iv  List of Tables Table 1.1: Summary of prior studies investigating introspective accuracy in meditation practitioners......................................................................................................................... 3	
   Table 1.2: Reverse rank-ordered tactile sensitivity for each of the twenty body regions examined ............................................................................................................................. 5	
   Table 1.3: Summary of all morphometric studies of meditation. ....................................... 9	
   Table 3.1: Average correlations with each objective measure for MED-Expert and MEDNovice meditators. ............................................................................................................ 18	
   Table 3.2: Average correlations with each objective measure for BSM-Expert and BSMNovice meditators. ............................................................................................................ 19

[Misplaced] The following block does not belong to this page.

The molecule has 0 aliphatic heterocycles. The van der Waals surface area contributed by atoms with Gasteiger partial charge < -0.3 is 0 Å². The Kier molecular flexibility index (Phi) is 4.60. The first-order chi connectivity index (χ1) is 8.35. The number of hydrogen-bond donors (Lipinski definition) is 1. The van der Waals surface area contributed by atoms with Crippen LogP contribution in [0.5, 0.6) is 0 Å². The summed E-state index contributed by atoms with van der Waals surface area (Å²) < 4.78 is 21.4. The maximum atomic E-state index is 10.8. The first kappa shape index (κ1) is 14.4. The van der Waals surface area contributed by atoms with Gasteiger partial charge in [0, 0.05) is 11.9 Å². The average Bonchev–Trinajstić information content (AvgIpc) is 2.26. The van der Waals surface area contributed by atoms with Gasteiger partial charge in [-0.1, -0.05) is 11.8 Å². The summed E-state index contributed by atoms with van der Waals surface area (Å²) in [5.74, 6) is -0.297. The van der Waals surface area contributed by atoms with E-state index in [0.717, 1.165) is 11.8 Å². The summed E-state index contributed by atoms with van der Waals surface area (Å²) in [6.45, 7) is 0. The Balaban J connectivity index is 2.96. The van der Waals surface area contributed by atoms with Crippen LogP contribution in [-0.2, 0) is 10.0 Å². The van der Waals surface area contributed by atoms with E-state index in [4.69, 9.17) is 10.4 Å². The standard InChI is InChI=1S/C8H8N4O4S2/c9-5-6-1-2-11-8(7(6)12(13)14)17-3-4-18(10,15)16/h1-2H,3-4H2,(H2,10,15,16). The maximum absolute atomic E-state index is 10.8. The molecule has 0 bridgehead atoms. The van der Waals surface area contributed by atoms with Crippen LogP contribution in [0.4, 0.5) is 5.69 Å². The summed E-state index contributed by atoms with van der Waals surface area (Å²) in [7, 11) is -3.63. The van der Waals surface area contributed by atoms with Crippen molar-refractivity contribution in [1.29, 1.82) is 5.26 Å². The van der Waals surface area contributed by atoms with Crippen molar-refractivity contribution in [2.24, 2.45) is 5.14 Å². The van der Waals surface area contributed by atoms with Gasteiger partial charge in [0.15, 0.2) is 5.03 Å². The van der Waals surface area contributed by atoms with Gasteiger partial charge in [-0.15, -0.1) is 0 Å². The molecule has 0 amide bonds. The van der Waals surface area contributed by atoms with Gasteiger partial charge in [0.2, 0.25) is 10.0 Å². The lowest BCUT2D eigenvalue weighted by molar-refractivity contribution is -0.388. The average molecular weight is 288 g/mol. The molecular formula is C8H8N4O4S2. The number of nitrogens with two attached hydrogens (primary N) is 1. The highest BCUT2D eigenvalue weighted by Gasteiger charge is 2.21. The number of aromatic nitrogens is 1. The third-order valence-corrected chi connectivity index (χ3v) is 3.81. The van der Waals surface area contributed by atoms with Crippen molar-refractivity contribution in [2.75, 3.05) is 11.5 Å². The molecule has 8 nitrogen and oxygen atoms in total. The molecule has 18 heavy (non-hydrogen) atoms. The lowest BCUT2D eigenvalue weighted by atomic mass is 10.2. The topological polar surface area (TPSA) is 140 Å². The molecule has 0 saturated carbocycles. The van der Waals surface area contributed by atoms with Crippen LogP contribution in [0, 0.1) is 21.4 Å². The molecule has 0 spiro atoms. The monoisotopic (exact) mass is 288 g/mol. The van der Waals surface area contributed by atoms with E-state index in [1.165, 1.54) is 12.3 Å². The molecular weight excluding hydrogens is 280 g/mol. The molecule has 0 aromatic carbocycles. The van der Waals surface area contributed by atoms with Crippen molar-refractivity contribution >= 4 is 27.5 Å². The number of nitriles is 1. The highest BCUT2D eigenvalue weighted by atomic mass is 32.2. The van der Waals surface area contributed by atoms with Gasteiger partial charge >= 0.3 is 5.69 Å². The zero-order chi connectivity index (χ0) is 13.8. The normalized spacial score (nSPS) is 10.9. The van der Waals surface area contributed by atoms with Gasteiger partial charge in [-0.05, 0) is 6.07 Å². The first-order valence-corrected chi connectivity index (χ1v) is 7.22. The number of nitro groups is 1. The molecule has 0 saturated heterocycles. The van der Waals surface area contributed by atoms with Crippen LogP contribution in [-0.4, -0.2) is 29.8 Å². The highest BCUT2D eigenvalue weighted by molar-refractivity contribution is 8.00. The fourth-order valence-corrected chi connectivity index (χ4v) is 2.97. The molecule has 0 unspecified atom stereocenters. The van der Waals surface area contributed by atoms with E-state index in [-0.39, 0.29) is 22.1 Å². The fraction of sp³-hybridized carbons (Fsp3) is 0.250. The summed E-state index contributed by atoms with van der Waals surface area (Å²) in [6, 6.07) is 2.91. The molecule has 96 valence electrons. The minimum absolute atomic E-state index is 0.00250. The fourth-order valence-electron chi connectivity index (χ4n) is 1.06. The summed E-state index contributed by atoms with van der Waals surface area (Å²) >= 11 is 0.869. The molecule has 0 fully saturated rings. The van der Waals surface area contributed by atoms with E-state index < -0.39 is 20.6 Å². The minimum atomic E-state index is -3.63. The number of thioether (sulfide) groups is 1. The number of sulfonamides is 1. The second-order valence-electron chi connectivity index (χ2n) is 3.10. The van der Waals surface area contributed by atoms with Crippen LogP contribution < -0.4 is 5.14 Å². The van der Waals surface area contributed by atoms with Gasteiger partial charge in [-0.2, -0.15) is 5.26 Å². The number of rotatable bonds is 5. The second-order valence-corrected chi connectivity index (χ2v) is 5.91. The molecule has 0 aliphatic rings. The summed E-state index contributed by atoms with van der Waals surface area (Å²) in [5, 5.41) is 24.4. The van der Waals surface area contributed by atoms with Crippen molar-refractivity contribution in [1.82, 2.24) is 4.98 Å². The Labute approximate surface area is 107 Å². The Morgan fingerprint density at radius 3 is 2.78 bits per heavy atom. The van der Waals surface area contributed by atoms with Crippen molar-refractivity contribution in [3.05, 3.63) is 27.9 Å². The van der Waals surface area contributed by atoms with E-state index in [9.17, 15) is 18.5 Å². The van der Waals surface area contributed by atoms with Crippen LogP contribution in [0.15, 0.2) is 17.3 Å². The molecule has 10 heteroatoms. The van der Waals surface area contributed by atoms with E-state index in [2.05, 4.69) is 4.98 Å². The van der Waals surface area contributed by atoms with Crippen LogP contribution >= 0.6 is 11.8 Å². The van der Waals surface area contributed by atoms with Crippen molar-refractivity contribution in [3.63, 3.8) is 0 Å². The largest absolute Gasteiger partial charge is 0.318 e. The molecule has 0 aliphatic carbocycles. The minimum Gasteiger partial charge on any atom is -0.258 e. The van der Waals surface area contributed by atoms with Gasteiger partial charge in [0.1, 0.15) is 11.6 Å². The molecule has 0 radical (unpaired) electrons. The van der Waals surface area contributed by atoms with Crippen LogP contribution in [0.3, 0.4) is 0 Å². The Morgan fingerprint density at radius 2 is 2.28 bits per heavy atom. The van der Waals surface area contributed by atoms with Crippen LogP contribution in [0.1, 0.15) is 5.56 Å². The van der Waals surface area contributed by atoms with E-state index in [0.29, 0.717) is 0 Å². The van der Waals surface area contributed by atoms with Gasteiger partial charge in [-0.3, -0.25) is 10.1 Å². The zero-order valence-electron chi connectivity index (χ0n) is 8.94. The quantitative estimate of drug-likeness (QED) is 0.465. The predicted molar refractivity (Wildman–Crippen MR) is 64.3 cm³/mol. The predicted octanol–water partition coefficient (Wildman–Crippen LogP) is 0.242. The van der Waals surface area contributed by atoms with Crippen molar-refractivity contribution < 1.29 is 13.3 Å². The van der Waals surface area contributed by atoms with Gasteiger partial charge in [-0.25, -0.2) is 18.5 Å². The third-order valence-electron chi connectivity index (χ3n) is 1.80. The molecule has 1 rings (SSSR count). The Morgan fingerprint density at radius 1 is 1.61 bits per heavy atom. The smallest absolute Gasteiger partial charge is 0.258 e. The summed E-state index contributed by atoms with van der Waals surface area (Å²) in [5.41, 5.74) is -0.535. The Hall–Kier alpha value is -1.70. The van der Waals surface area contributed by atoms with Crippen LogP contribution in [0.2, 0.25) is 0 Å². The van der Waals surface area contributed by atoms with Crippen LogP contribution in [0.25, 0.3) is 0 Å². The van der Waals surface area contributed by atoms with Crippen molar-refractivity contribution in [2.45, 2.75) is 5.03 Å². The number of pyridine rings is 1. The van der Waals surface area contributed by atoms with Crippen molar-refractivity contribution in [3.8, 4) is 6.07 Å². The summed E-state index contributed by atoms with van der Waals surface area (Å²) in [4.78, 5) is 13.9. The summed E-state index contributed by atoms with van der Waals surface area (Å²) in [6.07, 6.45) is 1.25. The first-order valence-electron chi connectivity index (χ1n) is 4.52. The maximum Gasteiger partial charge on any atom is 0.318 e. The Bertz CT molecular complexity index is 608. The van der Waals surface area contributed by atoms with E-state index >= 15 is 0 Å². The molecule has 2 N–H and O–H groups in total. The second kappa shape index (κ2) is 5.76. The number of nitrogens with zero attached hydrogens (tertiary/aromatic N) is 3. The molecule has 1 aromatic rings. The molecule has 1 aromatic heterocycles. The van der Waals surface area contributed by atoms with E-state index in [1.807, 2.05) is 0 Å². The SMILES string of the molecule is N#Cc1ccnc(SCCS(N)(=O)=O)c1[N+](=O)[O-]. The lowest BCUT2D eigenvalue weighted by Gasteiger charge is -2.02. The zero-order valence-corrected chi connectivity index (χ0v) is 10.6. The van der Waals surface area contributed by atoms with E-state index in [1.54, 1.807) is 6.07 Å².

Table 3.3: Correlations between composite objective body sensitivity and Novices’ as well as Experts’ mean scores ............................................................................................ 20	
   Table 3.4: Correlations between sensitivity as ranked by various physiological measures and as ranked by subjective reports, regressed on overall meditation experience (MED) or BSM experience. Significant correlations here show that individual introspective accuracy improves with increasing meditation experience. ............................................. 21